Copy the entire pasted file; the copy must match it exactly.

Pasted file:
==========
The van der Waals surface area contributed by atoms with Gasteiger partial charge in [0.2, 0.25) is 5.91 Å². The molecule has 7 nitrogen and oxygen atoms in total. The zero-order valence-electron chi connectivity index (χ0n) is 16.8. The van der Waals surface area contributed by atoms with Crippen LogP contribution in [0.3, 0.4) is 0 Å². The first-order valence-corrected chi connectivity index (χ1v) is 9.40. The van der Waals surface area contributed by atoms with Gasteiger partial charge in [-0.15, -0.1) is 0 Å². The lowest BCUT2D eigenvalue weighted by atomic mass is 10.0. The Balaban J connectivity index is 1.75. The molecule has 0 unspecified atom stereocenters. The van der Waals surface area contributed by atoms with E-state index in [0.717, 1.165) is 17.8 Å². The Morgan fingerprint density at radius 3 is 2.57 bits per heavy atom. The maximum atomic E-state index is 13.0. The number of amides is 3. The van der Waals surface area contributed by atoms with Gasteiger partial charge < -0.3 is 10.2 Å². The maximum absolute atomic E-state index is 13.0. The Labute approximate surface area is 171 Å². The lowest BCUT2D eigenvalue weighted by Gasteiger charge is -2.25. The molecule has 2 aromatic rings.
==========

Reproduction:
The van der Waals surface area contributed by atoms with Gasteiger partial charge in [0.2, 0.25) is 5.91 Å². The molecule has 7 nitrogen and oxygen atoms in total. The zero-order valence-electron chi connectivity index (χ0n) is 16.8. The van der Waals surface area contributed by atoms with Crippen LogP contribution in [0.3, 0.4) is 0 Å². The first-order valence-corrected chi connectivity index (χ1v) is 9.40. The van der Waals surface area contributed by atoms with Gasteiger partial charge in [-0.15, -0.1) is 0 Å². The lowest BCUT2D eigenvalue weighted by atomic mass is 10.0. The Balaban J connectivity index is 1.75. The molecule has 0 unspecified atom stereocenters. The van der Waals surface area contributed by atoms with E-state index in [0.717, 1.165) is 17.8 Å². The Morgan fingerprint density at radius 3 is 2.57 bits per heavy atom. The maximum atomic E-state index is 13.0. The number of amides is 3. The van der Waals surface area contributed by atoms with Gasteiger partial charge < -0.3 is 10.2 Å². The maximum absolute atomic E-state index is 13.0. The Labute approximate surface area is 171 Å². The lowest BCUT2D eigenvalue weighted by Gasteiger charge is -2.25. The molecule has 2 aromatic rings.